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A national survey of adult placement schemes in England: recruitment and retention of adult placement carers

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Adult placement (AP) schemes and the carers they support have been, up to now, a largely invisible part of the social care workforce. Carers in particular fail to appear in workforce statistics. They provide a unique form of care to vulnerable people, underpinned by values of extended family (‘kinship’) support. Little is known about the range of current activities of AP schemes and the carers they support. This study of AP schemes in England aimed to provide baseline data about the workforce, care provision, qualification levels, training and support issues, and recruitment and retention problems. Questionnaires were sent to all known schemes in England in both statutory and independent sectors. A final database of 130 schemes was compiled and of these, 124 contributed to the survey with complete or partial information. Variables relating to carers, and recruitment and retention problems experienced by schemes were analysed in detail. Age, gender and ethnic profiles of AP carers were described. Anecdotal evidence had suggested that the current regulatory system was leading to a loss of AP carers and/or an increasingly unregulated sector. Results from analyses supported this as the major reason given by schemes for the problems they had experienced in the last 12 months. Estimates of both the current level of registration and the numbers of carers cancelling their registration in the previous 12 months were made. Recently agreed regulatory changes aim to shift the burden of regulation from individual carers to AP schemes, and thereby ensure a consistent standard of assessment, training and support across England. Evidence from the survey provided support for such a move.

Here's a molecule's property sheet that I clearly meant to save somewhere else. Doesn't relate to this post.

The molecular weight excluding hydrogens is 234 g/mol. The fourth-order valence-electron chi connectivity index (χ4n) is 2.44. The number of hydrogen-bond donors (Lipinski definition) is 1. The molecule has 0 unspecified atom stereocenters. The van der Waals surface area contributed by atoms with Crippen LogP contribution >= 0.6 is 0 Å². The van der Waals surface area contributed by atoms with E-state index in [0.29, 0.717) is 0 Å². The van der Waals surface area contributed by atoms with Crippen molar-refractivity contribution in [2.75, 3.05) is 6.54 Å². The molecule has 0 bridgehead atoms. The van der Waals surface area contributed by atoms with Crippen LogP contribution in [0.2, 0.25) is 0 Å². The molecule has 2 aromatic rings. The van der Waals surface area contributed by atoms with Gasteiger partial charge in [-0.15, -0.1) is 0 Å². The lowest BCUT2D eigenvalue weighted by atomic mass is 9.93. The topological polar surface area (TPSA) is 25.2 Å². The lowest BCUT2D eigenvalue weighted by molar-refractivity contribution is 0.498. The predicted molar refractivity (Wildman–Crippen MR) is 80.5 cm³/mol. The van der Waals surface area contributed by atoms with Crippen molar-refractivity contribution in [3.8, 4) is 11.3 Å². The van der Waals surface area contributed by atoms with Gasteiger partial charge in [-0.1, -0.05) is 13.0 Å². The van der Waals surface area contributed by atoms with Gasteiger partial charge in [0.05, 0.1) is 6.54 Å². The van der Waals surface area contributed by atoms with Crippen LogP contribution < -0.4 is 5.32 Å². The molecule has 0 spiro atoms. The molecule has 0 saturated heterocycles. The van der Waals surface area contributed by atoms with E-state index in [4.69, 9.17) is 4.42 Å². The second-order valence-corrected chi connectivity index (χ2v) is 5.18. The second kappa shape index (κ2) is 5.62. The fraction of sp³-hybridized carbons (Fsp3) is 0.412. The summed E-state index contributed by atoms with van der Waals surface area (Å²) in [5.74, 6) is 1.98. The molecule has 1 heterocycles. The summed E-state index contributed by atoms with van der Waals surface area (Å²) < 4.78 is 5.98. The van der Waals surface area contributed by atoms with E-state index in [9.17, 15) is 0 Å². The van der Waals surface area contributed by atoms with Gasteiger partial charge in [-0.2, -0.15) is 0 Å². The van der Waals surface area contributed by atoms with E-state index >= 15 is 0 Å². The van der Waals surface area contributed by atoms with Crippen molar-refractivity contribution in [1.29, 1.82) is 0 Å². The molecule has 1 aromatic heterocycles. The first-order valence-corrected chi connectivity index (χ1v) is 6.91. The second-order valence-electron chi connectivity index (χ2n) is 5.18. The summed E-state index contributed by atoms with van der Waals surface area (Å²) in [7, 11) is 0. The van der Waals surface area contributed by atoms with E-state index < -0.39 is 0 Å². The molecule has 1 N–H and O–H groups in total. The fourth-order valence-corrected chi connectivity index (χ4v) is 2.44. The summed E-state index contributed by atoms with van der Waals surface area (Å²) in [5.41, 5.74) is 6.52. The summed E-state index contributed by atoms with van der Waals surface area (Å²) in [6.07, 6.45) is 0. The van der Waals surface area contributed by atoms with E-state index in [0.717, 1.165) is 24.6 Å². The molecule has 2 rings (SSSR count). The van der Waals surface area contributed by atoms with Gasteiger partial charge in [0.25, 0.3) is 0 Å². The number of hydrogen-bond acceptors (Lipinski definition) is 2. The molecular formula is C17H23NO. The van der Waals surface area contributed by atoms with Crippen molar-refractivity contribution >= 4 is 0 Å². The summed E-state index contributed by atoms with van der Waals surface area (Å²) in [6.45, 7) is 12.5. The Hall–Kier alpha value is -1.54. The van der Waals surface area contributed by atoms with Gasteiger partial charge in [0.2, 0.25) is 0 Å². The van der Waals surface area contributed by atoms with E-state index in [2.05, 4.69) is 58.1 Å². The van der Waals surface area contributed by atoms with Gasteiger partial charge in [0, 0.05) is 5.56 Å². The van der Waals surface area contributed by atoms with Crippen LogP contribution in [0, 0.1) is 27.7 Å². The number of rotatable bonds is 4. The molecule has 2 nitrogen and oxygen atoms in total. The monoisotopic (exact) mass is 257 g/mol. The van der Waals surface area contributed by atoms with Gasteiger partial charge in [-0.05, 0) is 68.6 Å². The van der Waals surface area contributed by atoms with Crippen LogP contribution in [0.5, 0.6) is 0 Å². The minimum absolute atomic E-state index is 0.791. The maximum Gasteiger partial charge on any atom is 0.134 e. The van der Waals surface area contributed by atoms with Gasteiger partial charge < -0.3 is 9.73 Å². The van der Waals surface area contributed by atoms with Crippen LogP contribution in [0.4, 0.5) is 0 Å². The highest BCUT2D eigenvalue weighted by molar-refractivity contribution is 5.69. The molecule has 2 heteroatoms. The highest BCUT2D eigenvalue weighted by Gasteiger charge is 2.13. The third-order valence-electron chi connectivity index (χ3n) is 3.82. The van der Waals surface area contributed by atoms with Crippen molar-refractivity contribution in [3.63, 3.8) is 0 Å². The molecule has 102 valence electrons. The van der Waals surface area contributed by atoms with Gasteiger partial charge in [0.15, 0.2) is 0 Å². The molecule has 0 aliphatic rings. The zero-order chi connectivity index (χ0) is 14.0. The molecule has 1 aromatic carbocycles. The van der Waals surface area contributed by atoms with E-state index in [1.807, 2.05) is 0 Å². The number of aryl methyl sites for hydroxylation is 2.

Keywords: carers; community care; disability; regulations; workforce

Document Type: Research Article


Publication date: 2005-11-01

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